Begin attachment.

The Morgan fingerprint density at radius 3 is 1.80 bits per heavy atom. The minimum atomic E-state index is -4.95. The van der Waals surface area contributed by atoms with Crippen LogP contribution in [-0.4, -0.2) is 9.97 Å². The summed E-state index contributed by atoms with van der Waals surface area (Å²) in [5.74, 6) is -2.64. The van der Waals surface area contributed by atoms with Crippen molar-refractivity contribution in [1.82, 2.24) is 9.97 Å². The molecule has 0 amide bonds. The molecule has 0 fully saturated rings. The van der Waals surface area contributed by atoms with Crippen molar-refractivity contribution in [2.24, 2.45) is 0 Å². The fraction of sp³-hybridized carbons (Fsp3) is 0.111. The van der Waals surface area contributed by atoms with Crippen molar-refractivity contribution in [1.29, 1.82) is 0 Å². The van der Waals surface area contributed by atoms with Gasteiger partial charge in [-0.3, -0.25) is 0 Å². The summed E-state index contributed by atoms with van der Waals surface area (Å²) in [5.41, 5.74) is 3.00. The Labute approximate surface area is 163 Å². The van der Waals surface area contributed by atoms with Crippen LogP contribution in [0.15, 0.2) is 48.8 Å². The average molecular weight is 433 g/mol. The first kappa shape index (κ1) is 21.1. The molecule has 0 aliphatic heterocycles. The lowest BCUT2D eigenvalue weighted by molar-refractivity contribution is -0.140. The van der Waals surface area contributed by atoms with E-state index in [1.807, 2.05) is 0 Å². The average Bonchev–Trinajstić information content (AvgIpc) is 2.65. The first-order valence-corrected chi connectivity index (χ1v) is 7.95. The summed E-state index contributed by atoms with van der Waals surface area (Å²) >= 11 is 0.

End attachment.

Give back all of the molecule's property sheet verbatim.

The Morgan fingerprint density at radius 3 is 1.80 bits per heavy atom. The minimum atomic E-state index is -4.95. The van der Waals surface area contributed by atoms with Crippen LogP contribution in [-0.4, -0.2) is 9.97 Å². The summed E-state index contributed by atoms with van der Waals surface area (Å²) in [5.74, 6) is -2.64. The van der Waals surface area contributed by atoms with Crippen molar-refractivity contribution in [1.82, 2.24) is 9.97 Å². The molecule has 0 amide bonds. The molecule has 0 fully saturated rings. The van der Waals surface area contributed by atoms with Crippen molar-refractivity contribution in [2.24, 2.45) is 0 Å². The fraction of sp³-hybridized carbons (Fsp3) is 0.111. The van der Waals surface area contributed by atoms with Crippen molar-refractivity contribution in [1.29, 1.82) is 0 Å². The van der Waals surface area contributed by atoms with Gasteiger partial charge in [-0.3, -0.25) is 0 Å². The summed E-state index contributed by atoms with van der Waals surface area (Å²) in [5.41, 5.74) is 3.00. The Labute approximate surface area is 163 Å². The van der Waals surface area contributed by atoms with Crippen LogP contribution in [0.15, 0.2) is 48.8 Å². The average molecular weight is 433 g/mol. The first kappa shape index (κ1) is 21.1. The molecule has 0 aliphatic heterocycles. The lowest BCUT2D eigenvalue weighted by molar-refractivity contribution is -0.140. The van der Waals surface area contributed by atoms with E-state index in [1.807, 2.05) is 0 Å². The average Bonchev–Trinajstić information content (AvgIpc) is 2.65. The first-order valence-corrected chi connectivity index (χ1v) is 7.95. The summed E-state index contributed by atoms with van der Waals surface area (Å²) >= 11 is 0.